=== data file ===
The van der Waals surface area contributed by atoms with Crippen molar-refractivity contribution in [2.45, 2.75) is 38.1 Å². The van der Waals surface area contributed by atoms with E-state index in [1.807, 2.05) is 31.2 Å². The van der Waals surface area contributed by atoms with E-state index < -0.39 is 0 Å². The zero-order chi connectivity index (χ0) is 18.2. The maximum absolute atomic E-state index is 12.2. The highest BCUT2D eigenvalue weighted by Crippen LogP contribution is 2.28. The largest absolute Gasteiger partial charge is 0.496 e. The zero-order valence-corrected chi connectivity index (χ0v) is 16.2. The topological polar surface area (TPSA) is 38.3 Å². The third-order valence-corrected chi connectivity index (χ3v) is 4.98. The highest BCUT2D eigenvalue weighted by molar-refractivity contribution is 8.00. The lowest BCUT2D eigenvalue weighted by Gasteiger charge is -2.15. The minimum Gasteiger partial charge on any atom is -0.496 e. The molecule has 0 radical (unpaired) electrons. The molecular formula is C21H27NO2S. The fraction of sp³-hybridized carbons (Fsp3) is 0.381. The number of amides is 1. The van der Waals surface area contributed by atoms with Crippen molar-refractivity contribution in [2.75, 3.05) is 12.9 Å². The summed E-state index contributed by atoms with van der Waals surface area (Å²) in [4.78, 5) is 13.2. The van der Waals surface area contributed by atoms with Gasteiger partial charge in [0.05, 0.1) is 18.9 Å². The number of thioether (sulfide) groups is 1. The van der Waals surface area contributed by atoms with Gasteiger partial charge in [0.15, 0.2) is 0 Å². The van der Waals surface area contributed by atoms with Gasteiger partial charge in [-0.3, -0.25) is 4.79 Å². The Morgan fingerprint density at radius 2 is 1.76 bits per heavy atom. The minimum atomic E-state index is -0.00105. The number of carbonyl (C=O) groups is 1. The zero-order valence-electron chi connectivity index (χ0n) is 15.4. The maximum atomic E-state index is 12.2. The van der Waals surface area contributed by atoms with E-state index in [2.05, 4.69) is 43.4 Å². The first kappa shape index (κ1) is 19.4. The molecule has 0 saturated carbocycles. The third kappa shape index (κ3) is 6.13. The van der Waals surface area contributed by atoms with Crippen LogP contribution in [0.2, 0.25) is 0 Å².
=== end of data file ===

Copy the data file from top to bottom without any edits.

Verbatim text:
The van der Waals surface area contributed by atoms with Crippen molar-refractivity contribution in [2.45, 2.75) is 38.1 Å². The van der Waals surface area contributed by atoms with E-state index in [1.807, 2.05) is 31.2 Å². The van der Waals surface area contributed by atoms with E-state index < -0.39 is 0 Å². The zero-order chi connectivity index (χ0) is 18.2. The maximum absolute atomic E-state index is 12.2. The highest BCUT2D eigenvalue weighted by Crippen LogP contribution is 2.28. The largest absolute Gasteiger partial charge is 0.496 e. The zero-order valence-corrected chi connectivity index (χ0v) is 16.2. The topological polar surface area (TPSA) is 38.3 Å². The third-order valence-corrected chi connectivity index (χ3v) is 4.98. The highest BCUT2D eigenvalue weighted by molar-refractivity contribution is 8.00. The lowest BCUT2D eigenvalue weighted by Gasteiger charge is -2.15. The minimum Gasteiger partial charge on any atom is -0.496 e. The molecule has 0 radical (unpaired) electrons. The molecular formula is C21H27NO2S. The fraction of sp³-hybridized carbons (Fsp3) is 0.381. The number of amides is 1. The van der Waals surface area contributed by atoms with Crippen molar-refractivity contribution in [2.75, 3.05) is 12.9 Å². The summed E-state index contributed by atoms with van der Waals surface area (Å²) in [4.78, 5) is 13.2. The van der Waals surface area contributed by atoms with Gasteiger partial charge in [0.05, 0.1) is 18.9 Å². The number of thioether (sulfide) groups is 1. The van der Waals surface area contributed by atoms with Gasteiger partial charge in [0.15, 0.2) is 0 Å². The van der Waals surface area contributed by atoms with Gasteiger partial charge in [-0.3, -0.25) is 4.79 Å². The Morgan fingerprint density at radius 2 is 1.76 bits per heavy atom. The minimum atomic E-state index is -0.00105. The number of carbonyl (C=O) groups is 1. The zero-order valence-electron chi connectivity index (χ0n) is 15.4. The maximum atomic E-state index is 12.2. The van der Waals surface area contributed by atoms with E-state index in [2.05, 4.69) is 43.4 Å². The first kappa shape index (κ1) is 19.4. The molecule has 0 saturated carbocycles. The third kappa shape index (κ3) is 6.13. The van der Waals surface area contributed by atoms with Crippen LogP contribution in [0.2, 0.25) is 0 Å².